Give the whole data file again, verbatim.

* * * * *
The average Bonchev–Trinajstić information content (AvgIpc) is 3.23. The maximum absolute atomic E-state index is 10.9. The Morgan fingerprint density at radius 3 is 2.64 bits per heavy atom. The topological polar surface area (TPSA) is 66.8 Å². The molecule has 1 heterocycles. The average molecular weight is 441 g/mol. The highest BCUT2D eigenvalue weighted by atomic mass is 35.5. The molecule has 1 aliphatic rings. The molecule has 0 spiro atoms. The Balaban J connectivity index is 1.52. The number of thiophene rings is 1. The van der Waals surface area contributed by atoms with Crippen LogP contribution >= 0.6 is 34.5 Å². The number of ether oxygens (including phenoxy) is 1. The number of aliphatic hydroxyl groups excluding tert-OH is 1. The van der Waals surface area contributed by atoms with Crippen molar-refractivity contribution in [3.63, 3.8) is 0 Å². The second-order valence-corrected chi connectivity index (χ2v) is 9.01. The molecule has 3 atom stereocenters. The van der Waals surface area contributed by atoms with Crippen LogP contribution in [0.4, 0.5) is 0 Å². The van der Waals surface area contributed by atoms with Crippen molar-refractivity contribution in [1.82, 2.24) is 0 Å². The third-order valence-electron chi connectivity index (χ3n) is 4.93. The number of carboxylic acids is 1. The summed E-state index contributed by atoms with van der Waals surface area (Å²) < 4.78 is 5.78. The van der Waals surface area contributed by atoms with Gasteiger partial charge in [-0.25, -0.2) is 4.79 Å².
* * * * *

The average Bonchev–Trinajstić information content (AvgIpc) is 3.23. The maximum absolute atomic E-state index is 10.9. The Morgan fingerprint density at radius 3 is 2.64 bits per heavy atom. The topological polar surface area (TPSA) is 66.8 Å². The molecule has 1 heterocycles. The average molecular weight is 441 g/mol. The highest BCUT2D eigenvalue weighted by atomic mass is 35.5. The molecule has 1 aliphatic rings. The molecule has 0 spiro atoms. The Balaban J connectivity index is 1.52. The number of thiophene rings is 1. The van der Waals surface area contributed by atoms with Crippen LogP contribution >= 0.6 is 34.5 Å². The number of ether oxygens (including phenoxy) is 1. The number of aliphatic hydroxyl groups excluding tert-OH is 1. The van der Waals surface area contributed by atoms with Crippen molar-refractivity contribution in [3.63, 3.8) is 0 Å². The second-order valence-corrected chi connectivity index (χ2v) is 9.01. The molecule has 3 atom stereocenters. The van der Waals surface area contributed by atoms with Crippen LogP contribution in [0.4, 0.5) is 0 Å². The van der Waals surface area contributed by atoms with Crippen molar-refractivity contribution in [1.82, 2.24) is 0 Å². The third-order valence-electron chi connectivity index (χ3n) is 4.93. The number of carboxylic acids is 1. The summed E-state index contributed by atoms with van der Waals surface area (Å²) < 4.78 is 5.78. The van der Waals surface area contributed by atoms with Gasteiger partial charge in [-0.25, -0.2) is 4.79 Å².